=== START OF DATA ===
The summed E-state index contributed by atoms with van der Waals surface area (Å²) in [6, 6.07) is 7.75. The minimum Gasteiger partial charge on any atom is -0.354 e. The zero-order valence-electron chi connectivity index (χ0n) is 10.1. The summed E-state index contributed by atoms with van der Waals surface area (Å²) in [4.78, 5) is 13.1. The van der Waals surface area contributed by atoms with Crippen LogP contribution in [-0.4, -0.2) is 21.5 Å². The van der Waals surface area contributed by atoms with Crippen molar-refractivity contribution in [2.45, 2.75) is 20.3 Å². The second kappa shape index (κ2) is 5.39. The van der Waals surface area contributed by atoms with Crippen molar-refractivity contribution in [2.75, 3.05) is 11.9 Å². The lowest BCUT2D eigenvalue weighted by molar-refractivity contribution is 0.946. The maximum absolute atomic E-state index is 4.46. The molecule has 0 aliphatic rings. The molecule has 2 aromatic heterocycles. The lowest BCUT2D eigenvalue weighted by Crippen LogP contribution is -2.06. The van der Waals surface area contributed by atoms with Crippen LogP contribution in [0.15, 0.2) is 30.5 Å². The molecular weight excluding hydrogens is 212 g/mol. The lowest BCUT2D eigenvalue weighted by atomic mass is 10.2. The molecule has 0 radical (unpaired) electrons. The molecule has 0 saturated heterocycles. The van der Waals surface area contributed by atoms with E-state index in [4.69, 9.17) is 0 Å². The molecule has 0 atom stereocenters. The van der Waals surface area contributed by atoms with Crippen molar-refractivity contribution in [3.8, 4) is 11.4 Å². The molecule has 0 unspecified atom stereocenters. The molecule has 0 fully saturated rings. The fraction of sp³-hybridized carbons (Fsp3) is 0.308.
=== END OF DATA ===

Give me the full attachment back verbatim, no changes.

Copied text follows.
The summed E-state index contributed by atoms with van der Waals surface area (Å²) in [6, 6.07) is 7.75. The minimum Gasteiger partial charge on any atom is -0.354 e. The zero-order valence-electron chi connectivity index (χ0n) is 10.1. The summed E-state index contributed by atoms with van der Waals surface area (Å²) in [4.78, 5) is 13.1. The van der Waals surface area contributed by atoms with Crippen LogP contribution in [-0.4, -0.2) is 21.5 Å². The van der Waals surface area contributed by atoms with Crippen molar-refractivity contribution in [2.45, 2.75) is 20.3 Å². The second kappa shape index (κ2) is 5.39. The van der Waals surface area contributed by atoms with Crippen molar-refractivity contribution in [2.75, 3.05) is 11.9 Å². The lowest BCUT2D eigenvalue weighted by molar-refractivity contribution is 0.946. The maximum absolute atomic E-state index is 4.46. The molecule has 0 aliphatic rings. The molecule has 2 aromatic heterocycles. The lowest BCUT2D eigenvalue weighted by Crippen LogP contribution is -2.06. The van der Waals surface area contributed by atoms with Crippen LogP contribution in [0.15, 0.2) is 30.5 Å². The molecular weight excluding hydrogens is 212 g/mol. The lowest BCUT2D eigenvalue weighted by atomic mass is 10.2. The molecule has 0 radical (unpaired) electrons. The molecule has 0 saturated heterocycles. The van der Waals surface area contributed by atoms with E-state index in [4.69, 9.17) is 0 Å². The molecule has 0 atom stereocenters. The van der Waals surface area contributed by atoms with Crippen molar-refractivity contribution in [3.8, 4) is 11.4 Å². The molecule has 0 unspecified atom stereocenters. The molecule has 0 fully saturated rings. The fraction of sp³-hybridized carbons (Fsp3) is 0.308.